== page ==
Haiku on Phones

Hey, Haiku on a phone has been discussed severall times on the IRC, sometimes on this forum.
I think it might be usefull to start some UX discussion about how a Haiku-stack powered UI could look like, by investigating previous UI/UX of other Systems, current and historical.

If this is done It would be a good idea to only do this with explicit code support of applications, that way nobody “just recompiles” stuff and complains that a desktop UI does not work on a phone, and only properly ported/written applications will be available.

I have a PSION series 3c I’d write a bit of a UI overview on, it might be usefull to do this for Android < 4 vanilla, android 4 htc, android “modern” (samsung UI, and the google one, maybe vanilla too), salifishOS, iOS, and maybe some of the linux on phone OS projects.

I’d tentatively call this effort project maple, like the brown leaf in the haiku logo : )

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There should be a clear delineation between phone and desktop modes:

Phone mode - only has a limited selection of apps for basic phone functions and settings

Desktop mode - activated when an external display is detected, will only be used there, and is just regular Haiku

The most important thing here is to be extremely focused on a small but highly polished experience and just get the essentials right, before moving on to anything else.

What the essentials will be, is certainly up for further discussion.

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I have thought about haiku on a very screen-space-constrained computer (like a gemini psion 5 clone, or pinephone with keyboard, or just a netbook) lots of times, but I’m not sure how it would look on a phone.

On a small-screen computer I’d roughly base it on EPOC R5 (OS of psion 5/5mx/revo/7/netbook/netpad etc), with a global menu bar that can be hidden or called up with a shortcut (which was also used on psion 3/sibo OS), and applications start full screen and can be stacked or tiled with simple shortcuts. I’d also change tracker so that the desktop turns into a file manager that can be navigated in, just like in EPOC. The deskbar can stay where it is. So, not big changes overall.

I would also point out that the security demands are likely much greater with mobile phones as your desktop.

In another thread it is mentioned that a framework is being developed to allow Haiku software to be easily ported to Genode, a safer operating system. Genode in turn has been ported to run on the Pinephone handset. Perhaps this could be a plausible way to achieve a Haiku-like experience - run our familiar apps at least - on a mobile phone.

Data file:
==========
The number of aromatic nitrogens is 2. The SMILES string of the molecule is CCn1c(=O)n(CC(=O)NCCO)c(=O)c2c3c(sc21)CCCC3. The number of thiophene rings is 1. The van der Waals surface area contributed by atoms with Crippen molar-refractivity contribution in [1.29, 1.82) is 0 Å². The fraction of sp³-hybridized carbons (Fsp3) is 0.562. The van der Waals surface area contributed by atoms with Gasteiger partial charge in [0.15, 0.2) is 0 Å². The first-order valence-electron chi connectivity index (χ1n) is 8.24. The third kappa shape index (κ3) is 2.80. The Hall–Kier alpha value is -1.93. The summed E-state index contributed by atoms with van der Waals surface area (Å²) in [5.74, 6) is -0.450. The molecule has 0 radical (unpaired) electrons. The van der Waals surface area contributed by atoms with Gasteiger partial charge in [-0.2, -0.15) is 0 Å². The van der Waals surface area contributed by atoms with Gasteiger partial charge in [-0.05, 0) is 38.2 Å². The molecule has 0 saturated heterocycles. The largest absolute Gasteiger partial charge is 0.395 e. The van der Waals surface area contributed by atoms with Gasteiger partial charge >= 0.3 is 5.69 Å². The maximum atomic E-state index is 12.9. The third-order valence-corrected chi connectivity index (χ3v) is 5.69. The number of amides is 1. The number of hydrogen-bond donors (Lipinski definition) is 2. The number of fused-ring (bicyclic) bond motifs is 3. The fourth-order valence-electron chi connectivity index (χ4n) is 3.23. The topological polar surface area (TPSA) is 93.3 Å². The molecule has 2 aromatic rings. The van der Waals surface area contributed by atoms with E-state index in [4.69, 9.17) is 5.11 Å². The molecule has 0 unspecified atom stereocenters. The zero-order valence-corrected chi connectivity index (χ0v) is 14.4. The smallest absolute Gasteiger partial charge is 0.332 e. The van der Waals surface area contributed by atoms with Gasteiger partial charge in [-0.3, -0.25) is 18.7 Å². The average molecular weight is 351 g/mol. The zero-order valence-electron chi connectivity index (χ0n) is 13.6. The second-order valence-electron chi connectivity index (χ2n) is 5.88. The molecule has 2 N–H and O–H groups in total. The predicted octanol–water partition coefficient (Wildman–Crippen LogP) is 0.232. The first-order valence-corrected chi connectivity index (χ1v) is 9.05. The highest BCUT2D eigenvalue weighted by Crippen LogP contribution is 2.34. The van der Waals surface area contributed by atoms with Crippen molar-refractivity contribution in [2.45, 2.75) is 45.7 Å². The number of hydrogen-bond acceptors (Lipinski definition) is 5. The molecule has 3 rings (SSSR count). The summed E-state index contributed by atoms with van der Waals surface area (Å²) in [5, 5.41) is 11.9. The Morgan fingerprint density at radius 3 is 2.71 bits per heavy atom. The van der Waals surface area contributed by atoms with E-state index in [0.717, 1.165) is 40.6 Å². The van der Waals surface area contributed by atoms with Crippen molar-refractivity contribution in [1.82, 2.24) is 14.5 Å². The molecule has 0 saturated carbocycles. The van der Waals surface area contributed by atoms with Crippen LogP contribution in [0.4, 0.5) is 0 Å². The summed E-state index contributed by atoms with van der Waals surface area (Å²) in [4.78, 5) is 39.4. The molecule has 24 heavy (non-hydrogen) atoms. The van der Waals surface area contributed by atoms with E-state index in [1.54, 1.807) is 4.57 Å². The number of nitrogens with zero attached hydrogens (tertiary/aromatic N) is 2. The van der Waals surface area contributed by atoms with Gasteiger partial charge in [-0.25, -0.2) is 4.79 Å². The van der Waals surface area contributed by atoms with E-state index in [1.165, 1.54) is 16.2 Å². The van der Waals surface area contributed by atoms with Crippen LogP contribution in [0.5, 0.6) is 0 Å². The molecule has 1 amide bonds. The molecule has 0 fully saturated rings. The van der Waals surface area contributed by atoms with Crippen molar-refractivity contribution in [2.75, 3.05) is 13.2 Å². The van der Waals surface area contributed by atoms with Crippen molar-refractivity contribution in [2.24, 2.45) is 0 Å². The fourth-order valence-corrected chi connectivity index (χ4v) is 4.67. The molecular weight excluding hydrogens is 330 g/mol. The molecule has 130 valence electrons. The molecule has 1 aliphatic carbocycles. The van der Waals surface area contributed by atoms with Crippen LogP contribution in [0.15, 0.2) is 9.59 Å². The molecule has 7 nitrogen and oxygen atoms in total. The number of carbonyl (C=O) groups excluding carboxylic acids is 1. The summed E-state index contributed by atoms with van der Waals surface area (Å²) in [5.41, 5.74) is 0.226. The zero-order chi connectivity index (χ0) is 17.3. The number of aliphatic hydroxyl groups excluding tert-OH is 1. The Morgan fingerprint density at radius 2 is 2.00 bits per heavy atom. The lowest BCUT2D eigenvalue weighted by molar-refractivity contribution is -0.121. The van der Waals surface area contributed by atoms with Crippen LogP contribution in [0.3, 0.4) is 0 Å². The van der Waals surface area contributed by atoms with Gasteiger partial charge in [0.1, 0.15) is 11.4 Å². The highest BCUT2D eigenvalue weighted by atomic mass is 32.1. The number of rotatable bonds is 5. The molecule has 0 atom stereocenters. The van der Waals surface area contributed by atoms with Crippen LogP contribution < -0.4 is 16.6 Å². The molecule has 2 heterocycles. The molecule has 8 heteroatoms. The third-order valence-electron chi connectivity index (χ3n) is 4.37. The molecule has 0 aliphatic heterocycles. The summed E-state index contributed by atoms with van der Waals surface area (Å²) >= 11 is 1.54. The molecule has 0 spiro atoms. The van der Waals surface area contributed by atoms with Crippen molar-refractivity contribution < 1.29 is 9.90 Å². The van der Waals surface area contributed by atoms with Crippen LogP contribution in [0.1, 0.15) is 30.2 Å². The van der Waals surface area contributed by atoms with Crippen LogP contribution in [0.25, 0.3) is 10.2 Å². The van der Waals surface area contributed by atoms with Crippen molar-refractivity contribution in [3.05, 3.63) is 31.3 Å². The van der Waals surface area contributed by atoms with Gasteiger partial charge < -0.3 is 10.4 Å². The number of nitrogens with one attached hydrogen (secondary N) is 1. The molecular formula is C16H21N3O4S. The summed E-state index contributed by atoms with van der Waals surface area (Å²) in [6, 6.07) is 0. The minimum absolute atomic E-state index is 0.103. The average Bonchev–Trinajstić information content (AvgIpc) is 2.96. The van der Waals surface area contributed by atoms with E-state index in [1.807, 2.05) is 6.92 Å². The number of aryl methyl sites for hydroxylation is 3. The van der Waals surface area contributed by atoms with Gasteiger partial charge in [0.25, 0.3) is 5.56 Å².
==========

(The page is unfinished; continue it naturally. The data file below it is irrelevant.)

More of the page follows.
This thread is about something entirely different, creating a UX/UI that would work with Haiku to run on mobile phones, not some ports to frameworks or whatever.
A states goal is to /not/ run familiar apps as they are. This has to be well thought out and experimented with.

Have you checked out what GNOME is doing? It looks pretty good on phones from what I can tell.

iOS/iPadOS use Springboard.app instead of Finder.app, but ultimately it’s the same OS. Perhaps replace the tracker app with something finger-friendly. It would be great if the user could switch between finger UI to full desktop to have convergence early on.

But is this premature since Haiku don’t run on ARM yet?

Ditto. It would be also beneficial to discuss the post-R1 API changes with mobile compatibility in mind. Instead of going the NSKit/UIKit route, designing a single framework with both platforms in mind would save some hassle.

I am not sure convergence would work on a Haiku-like platform. Converged platforms always have some kind of compromise from the desktop side of things. Something more like SwiftUI would be better, say, design once-adopt twice instead of working from a single UI code base.

Anyway, still too early but nice to have some ideas around. Let’s first have some decent power management, then we’ll talk.

Edit: Now that I think about it, this would require at least a dozen full-time employees to ship this in a time period that would make it still in-line with the competing software.

I think that planning for this would be a good idea for a number of reasons:

  • New area of experimentation
  • Potential staging ground for future innovations
  • Haiku would likely run better on low-end HW like the PinePhone than existing options